In this week’s Parashah, Hashem tells Moshe, “Al Takreiv HaLom Shal Ne’alecha MeiAl Raglecha Ki HaMakom Asher Atah Omeid Alav Admat Kodesh Hu,” “Do not come closer to here; remove your shoes from upon your feet, for the place upon which you are standing is holy ground” (Shemot 3:5). The Or HaChaim points out that this Pasuk mentions two different commands that were issued to Moshe—first, Hashem commands Moshe not to come closer, and second, He tells Moshe to remove his shoes due to the holiness of the ground. The Or HaChaim (ad loc. s.v. Al Tikrav) questions the order of Hashem’s commands: why doesn’t Hashem first tell Moshe to correct his wrong and remove his shoes, and then tell Moshe not to come closer?
Ramban (ad loc. s.v. Ki HaMakom Asher Omeid Alav Admat Kodesh Hu) explains that even though Moshe was far away from the burning bush, Hashem’s Shechinah was resting on the top of the mountain, and therefore, it was forbidden to be anywhere on the mountain while wearing shoes. Although this was a serious prohibition, it was a lesser prohibition than actually coming too close to the place of the Shechinah. Therefore, Hashem warns Moshe to stop approaching Him, because that is the more serious prohibition. The Ramban cites other examples where people are not allowed to wear shoes in a place where the Shechinah resides, such as Kohanim being prohibited to wear shoes during Birkat Kohanim. Another example is found when Yehoshua is visited by the angel of Hashem (Yehoshua 5:15). Why is it so imperative not to wear shoes in Hashem’s presence?
Rav Shimshon Raphael Hirsch explains that a person who takes off his shoes in a holy places shows that he is fully devoting himself to the holiness of that place Therefore, during Birkat Kohanim, a Kohein removes his shoes to completely devote himself to the holiness of the floor of the Azarah. The more a person attaches himself to a holy place, the more he will be able to feel its holiness.
The Magein Avraham writes (in his work, the Zayit Ra’anan) that when Hashem punished Adam HaRishon, He cursed the ground (BeReishit 3:17), and shoes were subsequently worn to separate man from the cursed land. However, in a place where the land is holy and contained no trace of the curse, such as the Beit HaMikdash, a person would remove his shoes. The Magein Avraham’s comment seems to be teaching us to strive to attach ourselves to holy places.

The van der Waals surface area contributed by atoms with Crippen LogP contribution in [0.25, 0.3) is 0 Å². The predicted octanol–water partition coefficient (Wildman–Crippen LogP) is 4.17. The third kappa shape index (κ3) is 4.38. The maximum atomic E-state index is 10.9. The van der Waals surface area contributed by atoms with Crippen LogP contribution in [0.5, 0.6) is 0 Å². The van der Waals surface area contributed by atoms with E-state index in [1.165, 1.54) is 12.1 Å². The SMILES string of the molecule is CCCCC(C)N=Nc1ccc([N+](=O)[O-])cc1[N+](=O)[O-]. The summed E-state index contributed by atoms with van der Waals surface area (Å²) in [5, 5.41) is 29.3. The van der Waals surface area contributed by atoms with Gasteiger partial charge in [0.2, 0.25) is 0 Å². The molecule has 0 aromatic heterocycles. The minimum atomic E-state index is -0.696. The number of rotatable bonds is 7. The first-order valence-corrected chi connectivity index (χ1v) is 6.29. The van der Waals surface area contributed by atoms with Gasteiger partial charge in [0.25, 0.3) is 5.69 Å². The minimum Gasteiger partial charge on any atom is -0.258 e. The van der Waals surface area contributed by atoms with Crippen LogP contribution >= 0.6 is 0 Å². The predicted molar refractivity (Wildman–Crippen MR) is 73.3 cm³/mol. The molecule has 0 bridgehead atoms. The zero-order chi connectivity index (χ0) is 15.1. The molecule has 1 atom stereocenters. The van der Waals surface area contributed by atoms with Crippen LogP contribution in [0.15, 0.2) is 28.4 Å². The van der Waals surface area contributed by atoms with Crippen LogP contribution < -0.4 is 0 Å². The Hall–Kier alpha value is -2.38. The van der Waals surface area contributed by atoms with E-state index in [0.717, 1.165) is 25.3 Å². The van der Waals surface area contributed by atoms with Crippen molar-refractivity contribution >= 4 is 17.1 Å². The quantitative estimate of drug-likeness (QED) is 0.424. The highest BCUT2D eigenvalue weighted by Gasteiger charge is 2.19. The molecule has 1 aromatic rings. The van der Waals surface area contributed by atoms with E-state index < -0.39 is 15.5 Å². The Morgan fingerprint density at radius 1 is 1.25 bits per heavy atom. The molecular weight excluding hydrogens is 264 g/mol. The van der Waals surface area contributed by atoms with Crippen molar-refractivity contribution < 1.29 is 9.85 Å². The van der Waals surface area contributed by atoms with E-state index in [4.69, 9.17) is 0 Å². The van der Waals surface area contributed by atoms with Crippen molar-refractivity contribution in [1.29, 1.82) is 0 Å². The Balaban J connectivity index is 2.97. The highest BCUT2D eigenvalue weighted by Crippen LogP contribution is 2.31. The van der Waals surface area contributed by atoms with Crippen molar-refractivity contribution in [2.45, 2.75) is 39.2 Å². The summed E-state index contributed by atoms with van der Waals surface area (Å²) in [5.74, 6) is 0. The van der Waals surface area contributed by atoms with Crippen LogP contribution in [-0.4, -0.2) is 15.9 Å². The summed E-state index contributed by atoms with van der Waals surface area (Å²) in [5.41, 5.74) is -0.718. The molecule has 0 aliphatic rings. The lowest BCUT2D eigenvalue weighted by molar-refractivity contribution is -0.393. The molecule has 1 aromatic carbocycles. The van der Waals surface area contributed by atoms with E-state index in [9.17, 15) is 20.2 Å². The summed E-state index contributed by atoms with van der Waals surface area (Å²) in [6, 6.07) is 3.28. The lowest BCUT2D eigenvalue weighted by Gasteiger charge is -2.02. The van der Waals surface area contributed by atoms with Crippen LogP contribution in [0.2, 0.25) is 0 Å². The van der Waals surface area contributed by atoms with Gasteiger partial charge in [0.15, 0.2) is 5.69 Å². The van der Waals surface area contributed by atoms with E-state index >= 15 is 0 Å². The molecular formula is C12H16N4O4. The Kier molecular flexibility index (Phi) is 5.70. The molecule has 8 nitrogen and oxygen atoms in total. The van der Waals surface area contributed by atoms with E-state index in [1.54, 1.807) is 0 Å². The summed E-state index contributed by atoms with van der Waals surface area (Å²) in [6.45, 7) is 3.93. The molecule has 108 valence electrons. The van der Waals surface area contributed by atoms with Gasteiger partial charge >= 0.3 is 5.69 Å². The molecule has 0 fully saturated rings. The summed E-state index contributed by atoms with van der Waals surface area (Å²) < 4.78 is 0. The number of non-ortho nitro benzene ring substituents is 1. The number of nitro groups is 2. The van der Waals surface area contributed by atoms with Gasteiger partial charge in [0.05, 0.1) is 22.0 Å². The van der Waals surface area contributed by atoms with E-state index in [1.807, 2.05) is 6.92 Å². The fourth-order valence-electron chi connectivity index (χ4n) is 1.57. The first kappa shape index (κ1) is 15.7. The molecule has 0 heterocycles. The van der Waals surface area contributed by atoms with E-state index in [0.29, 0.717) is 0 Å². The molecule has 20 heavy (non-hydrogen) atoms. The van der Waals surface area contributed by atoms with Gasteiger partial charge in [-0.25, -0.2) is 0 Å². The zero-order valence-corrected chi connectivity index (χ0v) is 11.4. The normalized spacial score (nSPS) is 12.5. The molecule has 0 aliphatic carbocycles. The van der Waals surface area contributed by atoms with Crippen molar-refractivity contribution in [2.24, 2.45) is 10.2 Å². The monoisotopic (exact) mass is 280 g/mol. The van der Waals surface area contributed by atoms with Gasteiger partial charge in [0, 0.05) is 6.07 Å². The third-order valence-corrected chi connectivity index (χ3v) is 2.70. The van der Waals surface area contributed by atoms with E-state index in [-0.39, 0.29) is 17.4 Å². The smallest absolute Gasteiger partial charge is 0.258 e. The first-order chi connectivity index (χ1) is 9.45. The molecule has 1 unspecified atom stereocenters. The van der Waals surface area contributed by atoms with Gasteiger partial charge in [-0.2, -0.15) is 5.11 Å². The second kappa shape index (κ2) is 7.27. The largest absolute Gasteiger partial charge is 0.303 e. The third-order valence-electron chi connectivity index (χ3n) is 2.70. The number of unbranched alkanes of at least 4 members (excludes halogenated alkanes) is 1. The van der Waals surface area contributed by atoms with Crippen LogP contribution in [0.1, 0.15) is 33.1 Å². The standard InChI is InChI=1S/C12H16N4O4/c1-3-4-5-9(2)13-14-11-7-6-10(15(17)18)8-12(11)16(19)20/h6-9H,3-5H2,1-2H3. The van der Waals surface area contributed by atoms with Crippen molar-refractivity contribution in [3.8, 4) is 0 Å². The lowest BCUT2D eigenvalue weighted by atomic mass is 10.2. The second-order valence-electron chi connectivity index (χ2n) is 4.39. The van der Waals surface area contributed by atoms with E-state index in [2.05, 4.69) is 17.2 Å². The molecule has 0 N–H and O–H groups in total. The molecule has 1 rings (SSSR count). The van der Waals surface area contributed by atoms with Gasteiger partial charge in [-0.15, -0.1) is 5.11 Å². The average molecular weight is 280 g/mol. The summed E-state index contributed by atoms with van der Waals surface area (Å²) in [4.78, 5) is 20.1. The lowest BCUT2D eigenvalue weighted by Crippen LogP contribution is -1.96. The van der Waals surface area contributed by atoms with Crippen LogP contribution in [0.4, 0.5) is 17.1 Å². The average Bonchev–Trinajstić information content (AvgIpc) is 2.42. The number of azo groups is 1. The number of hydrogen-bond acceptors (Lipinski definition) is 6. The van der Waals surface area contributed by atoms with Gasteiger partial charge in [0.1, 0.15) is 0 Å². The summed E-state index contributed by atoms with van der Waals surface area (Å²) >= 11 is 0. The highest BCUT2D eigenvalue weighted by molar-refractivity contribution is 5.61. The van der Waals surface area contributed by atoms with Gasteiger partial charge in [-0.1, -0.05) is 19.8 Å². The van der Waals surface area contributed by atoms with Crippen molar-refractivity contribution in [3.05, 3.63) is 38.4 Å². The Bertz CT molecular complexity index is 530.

In addition to the Magein Avraham, many Meforashim learn out lessons from Hashem’s commandment to Moshe to take off his shoes. The Netziv, Rabbeinu Bachya, and the Keli Yakar write that just as Moshe took off his shoes in front of Hashem’s presence, a person must try to remove all of his connections to worldly pleasures at certain times and places. While most cannot abstain from the pleasures of the world on a constant basis, there are certain times and places where this is obligatory for everyone. For example, on Yom Kippur, when we act like angels, we stand in prayer throughout the day without leather shoes, which symbolizes a full day of detachment from this world and enjoying our closeness to Hashem. In addition to Yom Kippur, it is important that we “take off” our material desires just for a little bit in order to demonstrate our desire to connect with Hashem.
The Chafetz Chaim finds a powerful lesson in Hashem’s commandment to Moshe to take off his shoes due to the holiness of the ground. He writes that people tend to blame their lack of spiritual growth on factors such as their surroundings, their family situation, or the like. A person thinks to himself that if he had better surroundings or better friends, he would be able to reach higher spiritual heights. Hashem’s commandment to Moshe teaches us that the place upon which we are standing is holy. Our holiness is dependent only on our desire to be holy, not our physical surroundings.
It is very important that we realize that each and every one of us has the potential to achieve greatness, regardless of what state we are currently in and what our surrounding are. We should learn about the importance of being in a community which fosters purity and spiritual greatness. If we do so, then it will be easier for us to achieve our full potential.